2.       Local Investors are more likely to sell now - If you are an investor, it is easy to understand why you may feel like now is the best time to sell, especially before tax reporting loopholes are cut off.  Vacant taxes are a concern (Oakville’s mayor, Rob Burton has been a vocal supporter of a vacancy tax).  Rent control measures are also concerning to investors

3.       Foreign Investors are also more likely to sell – again to potentially evade new tax reporting measures or perhaps because they are seeing other more lucrative investments.

4.       Local and Foreign Investors Not Incentivised to buy - If you are an investor, you are likely waiting on the sidelines to see if further regulations are made and see if the market drops further before buying.  If you are a foreign investor your profits just got cut way down and you are also likely sitting on the sidelines. 

5.       More Home Owners Looking to Cash Out – Some baby boomers feel that the market has hit it’s peak and it is now time to cash out of Oakville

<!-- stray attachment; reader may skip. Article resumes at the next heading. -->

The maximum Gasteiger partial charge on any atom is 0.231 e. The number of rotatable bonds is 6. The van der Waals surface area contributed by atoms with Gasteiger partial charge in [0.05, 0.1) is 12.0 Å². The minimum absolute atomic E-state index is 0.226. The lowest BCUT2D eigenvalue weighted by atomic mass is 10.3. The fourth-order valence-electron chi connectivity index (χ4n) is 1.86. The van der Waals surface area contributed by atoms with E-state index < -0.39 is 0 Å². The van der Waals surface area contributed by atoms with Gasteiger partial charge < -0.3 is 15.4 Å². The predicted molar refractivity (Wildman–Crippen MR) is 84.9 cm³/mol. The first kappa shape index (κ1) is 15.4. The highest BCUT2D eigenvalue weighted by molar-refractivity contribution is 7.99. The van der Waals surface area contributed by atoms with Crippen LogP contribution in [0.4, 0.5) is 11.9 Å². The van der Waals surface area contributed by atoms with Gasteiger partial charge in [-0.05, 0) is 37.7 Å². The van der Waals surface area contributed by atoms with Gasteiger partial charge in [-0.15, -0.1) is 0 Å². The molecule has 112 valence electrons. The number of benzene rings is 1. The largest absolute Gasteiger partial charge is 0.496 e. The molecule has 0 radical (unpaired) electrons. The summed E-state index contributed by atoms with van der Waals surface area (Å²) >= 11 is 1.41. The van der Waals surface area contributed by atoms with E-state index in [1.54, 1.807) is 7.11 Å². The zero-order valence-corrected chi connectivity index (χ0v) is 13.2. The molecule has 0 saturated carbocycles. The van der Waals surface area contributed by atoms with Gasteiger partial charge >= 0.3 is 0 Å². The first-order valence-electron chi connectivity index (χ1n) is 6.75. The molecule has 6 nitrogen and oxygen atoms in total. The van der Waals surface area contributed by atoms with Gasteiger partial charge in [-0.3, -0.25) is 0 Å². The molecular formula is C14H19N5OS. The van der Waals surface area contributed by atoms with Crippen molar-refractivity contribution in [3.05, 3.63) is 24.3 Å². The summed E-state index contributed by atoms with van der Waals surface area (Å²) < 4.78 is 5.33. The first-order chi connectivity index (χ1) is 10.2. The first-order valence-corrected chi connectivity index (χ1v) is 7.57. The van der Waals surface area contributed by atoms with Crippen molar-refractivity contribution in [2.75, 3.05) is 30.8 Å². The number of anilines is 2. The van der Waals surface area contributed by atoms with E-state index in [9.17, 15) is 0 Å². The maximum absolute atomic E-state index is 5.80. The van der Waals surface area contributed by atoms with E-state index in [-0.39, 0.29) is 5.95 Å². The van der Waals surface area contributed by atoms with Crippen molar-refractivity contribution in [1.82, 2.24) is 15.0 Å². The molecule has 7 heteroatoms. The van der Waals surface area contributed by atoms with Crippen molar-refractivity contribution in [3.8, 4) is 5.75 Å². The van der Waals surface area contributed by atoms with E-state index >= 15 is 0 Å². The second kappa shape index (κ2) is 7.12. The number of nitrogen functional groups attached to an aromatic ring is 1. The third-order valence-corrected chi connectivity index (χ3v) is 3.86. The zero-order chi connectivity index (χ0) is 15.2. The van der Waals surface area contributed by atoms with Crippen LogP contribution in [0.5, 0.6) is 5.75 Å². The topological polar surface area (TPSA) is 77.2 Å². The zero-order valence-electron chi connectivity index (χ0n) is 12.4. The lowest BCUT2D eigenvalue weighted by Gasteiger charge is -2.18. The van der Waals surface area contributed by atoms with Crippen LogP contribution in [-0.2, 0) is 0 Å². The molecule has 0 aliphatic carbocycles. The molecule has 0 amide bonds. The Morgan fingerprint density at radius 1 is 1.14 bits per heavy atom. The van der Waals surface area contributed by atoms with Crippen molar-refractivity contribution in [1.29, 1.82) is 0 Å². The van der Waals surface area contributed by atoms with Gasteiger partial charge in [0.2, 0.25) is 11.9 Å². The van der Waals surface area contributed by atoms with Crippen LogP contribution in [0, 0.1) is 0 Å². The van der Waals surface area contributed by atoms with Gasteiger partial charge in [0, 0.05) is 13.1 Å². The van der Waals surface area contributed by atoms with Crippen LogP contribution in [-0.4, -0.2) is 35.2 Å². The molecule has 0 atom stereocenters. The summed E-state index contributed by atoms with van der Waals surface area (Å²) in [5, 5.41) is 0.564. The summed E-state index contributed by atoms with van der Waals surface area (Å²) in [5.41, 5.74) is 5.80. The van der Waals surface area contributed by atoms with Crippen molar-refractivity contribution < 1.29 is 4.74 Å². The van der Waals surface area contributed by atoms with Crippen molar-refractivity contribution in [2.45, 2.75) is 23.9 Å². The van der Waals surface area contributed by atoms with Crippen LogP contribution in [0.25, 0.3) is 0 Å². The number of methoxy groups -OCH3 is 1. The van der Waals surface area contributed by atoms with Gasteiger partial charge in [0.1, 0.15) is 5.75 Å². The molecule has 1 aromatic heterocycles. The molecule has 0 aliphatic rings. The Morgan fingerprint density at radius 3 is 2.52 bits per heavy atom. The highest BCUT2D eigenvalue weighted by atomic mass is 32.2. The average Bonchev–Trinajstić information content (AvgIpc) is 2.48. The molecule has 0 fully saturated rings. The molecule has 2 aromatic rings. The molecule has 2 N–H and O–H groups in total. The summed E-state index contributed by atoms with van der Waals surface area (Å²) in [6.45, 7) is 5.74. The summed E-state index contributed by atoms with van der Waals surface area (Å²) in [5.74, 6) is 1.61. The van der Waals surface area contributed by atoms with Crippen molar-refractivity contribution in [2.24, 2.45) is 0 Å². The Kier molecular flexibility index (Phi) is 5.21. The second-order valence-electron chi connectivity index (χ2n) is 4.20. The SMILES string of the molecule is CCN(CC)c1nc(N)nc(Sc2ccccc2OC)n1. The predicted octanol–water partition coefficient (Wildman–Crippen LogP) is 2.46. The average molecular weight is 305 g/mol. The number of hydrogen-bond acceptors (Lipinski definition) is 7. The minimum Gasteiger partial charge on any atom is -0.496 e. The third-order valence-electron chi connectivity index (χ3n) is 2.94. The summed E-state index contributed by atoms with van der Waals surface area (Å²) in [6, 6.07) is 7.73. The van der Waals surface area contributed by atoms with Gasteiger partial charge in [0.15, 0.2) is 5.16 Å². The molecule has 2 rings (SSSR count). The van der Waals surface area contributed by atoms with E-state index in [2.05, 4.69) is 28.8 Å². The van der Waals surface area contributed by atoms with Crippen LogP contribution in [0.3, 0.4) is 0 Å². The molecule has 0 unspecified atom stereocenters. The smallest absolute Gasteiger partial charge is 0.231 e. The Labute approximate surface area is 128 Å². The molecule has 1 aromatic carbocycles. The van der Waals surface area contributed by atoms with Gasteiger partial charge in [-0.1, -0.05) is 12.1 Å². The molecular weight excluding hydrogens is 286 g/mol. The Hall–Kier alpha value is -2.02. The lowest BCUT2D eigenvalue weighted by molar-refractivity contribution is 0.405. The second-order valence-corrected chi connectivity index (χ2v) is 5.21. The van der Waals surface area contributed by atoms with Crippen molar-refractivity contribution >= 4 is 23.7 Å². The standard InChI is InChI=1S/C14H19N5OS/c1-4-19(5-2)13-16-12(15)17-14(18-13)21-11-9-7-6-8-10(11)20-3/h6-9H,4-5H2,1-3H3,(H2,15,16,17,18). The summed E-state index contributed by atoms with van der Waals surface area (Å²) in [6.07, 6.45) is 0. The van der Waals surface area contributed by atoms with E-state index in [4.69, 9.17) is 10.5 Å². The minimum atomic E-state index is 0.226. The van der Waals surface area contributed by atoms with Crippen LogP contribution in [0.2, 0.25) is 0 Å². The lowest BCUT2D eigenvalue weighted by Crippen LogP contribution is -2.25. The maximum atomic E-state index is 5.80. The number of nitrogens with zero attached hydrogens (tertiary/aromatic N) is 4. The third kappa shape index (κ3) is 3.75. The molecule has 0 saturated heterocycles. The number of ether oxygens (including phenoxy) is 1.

6.       General Market Forces Impacting Current Market - Buyers certainly don’t feel the same level of pressure to buy now before prices go up.  We also have a timing situation where many buyers who normally would have waited longer to buy, pushed their timing up to the winter/early spring market as they worried they would get outpriced if they waited further.  Unlike more balanced markets, where some people buy first, others sell first, for the first 3 months of 2017, almost all chose to buy before selling.  We are left with a market where there are many motivated sellers (they need to sell to close on the home they bought in March/April) and not so motivated buyers. 

All these market forces combined are putting downward pressure on prices in the near term.